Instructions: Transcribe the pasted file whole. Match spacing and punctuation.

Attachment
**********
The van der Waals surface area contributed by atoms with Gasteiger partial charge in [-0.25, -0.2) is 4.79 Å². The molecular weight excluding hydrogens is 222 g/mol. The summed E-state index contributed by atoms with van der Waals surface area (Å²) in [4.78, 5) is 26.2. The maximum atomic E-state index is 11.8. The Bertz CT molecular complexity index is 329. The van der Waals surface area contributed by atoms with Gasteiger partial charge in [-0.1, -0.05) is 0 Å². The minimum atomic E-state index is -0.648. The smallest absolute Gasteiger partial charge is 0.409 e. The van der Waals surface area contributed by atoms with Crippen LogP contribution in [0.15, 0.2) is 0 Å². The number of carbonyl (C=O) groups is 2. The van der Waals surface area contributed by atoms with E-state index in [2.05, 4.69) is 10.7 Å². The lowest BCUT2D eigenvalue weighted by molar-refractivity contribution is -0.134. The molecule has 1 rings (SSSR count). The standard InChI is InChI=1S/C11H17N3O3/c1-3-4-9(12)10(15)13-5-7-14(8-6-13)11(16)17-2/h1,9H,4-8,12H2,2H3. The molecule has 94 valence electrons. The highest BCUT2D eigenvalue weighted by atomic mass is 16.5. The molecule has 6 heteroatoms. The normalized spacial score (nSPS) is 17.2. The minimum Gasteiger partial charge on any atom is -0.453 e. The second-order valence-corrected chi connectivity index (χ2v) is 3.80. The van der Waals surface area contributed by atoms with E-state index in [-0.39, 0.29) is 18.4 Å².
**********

The van der Waals surface area contributed by atoms with Gasteiger partial charge in [-0.25, -0.2) is 4.79 Å². The molecular weight excluding hydrogens is 222 g/mol. The summed E-state index contributed by atoms with van der Waals surface area (Å²) in [4.78, 5) is 26.2. The maximum atomic E-state index is 11.8. The Bertz CT molecular complexity index is 329. The van der Waals surface area contributed by atoms with Gasteiger partial charge in [-0.1, -0.05) is 0 Å². The minimum atomic E-state index is -0.648. The smallest absolute Gasteiger partial charge is 0.409 e. The van der Waals surface area contributed by atoms with Crippen LogP contribution in [0.15, 0.2) is 0 Å². The number of carbonyl (C=O) groups is 2. The van der Waals surface area contributed by atoms with E-state index in [2.05, 4.69) is 10.7 Å². The lowest BCUT2D eigenvalue weighted by molar-refractivity contribution is -0.134. The molecule has 1 rings (SSSR count). The standard InChI is InChI=1S/C11H17N3O3/c1-3-4-9(12)10(15)13-5-7-14(8-6-13)11(16)17-2/h1,9H,4-8,12H2,2H3. The molecule has 94 valence electrons. The highest BCUT2D eigenvalue weighted by atomic mass is 16.5. The molecule has 6 heteroatoms. The normalized spacial score (nSPS) is 17.2. The minimum Gasteiger partial charge on any atom is -0.453 e. The second-order valence-corrected chi connectivity index (χ2v) is 3.80. The van der Waals surface area contributed by atoms with E-state index in [-0.39, 0.29) is 18.4 Å².